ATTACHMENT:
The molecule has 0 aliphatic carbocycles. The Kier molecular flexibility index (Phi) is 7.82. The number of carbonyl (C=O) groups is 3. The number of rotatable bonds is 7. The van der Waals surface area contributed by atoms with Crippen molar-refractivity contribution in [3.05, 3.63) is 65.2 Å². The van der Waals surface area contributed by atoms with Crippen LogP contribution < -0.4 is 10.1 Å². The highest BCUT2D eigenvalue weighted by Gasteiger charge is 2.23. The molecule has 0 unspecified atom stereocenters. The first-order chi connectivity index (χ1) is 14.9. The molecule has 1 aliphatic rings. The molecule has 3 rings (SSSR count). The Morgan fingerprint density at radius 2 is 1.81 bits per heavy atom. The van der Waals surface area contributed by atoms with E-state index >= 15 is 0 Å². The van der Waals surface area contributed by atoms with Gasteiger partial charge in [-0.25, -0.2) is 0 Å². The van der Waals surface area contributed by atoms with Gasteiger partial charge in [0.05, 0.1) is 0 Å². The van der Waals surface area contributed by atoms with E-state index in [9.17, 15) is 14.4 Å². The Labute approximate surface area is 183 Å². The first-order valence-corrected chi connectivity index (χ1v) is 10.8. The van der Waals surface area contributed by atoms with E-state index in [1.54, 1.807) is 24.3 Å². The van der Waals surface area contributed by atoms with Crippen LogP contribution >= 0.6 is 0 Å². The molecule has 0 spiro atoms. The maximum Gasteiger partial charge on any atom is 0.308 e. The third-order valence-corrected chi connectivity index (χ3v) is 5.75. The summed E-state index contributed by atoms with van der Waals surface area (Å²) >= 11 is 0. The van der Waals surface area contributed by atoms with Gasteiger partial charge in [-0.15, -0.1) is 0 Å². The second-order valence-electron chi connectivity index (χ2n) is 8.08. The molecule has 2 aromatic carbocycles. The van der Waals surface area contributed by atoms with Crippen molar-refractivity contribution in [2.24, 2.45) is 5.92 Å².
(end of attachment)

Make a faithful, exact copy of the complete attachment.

The molecule has 0 aliphatic carbocycles. The Kier molecular flexibility index (Phi) is 7.82. The number of carbonyl (C=O) groups is 3. The number of rotatable bonds is 7. The van der Waals surface area contributed by atoms with Crippen molar-refractivity contribution in [3.05, 3.63) is 65.2 Å². The van der Waals surface area contributed by atoms with Crippen LogP contribution < -0.4 is 10.1 Å². The highest BCUT2D eigenvalue weighted by Gasteiger charge is 2.23. The molecule has 0 unspecified atom stereocenters. The first-order chi connectivity index (χ1) is 14.9. The molecule has 1 aliphatic rings. The molecule has 3 rings (SSSR count). The Morgan fingerprint density at radius 2 is 1.81 bits per heavy atom. The van der Waals surface area contributed by atoms with E-state index >= 15 is 0 Å². The van der Waals surface area contributed by atoms with Gasteiger partial charge in [-0.25, -0.2) is 0 Å². The van der Waals surface area contributed by atoms with Gasteiger partial charge in [0.05, 0.1) is 0 Å². The van der Waals surface area contributed by atoms with E-state index in [9.17, 15) is 14.4 Å². The Labute approximate surface area is 183 Å². The first-order valence-corrected chi connectivity index (χ1v) is 10.8. The van der Waals surface area contributed by atoms with E-state index in [1.54, 1.807) is 24.3 Å². The van der Waals surface area contributed by atoms with Crippen LogP contribution >= 0.6 is 0 Å². The molecule has 0 spiro atoms. The maximum Gasteiger partial charge on any atom is 0.308 e. The third-order valence-corrected chi connectivity index (χ3v) is 5.75. The summed E-state index contributed by atoms with van der Waals surface area (Å²) >= 11 is 0. The van der Waals surface area contributed by atoms with Gasteiger partial charge in [-0.15, -0.1) is 0 Å². The second-order valence-electron chi connectivity index (χ2n) is 8.08. The molecule has 2 aromatic carbocycles. The van der Waals surface area contributed by atoms with Crippen molar-refractivity contribution in [2.24, 2.45) is 5.92 Å².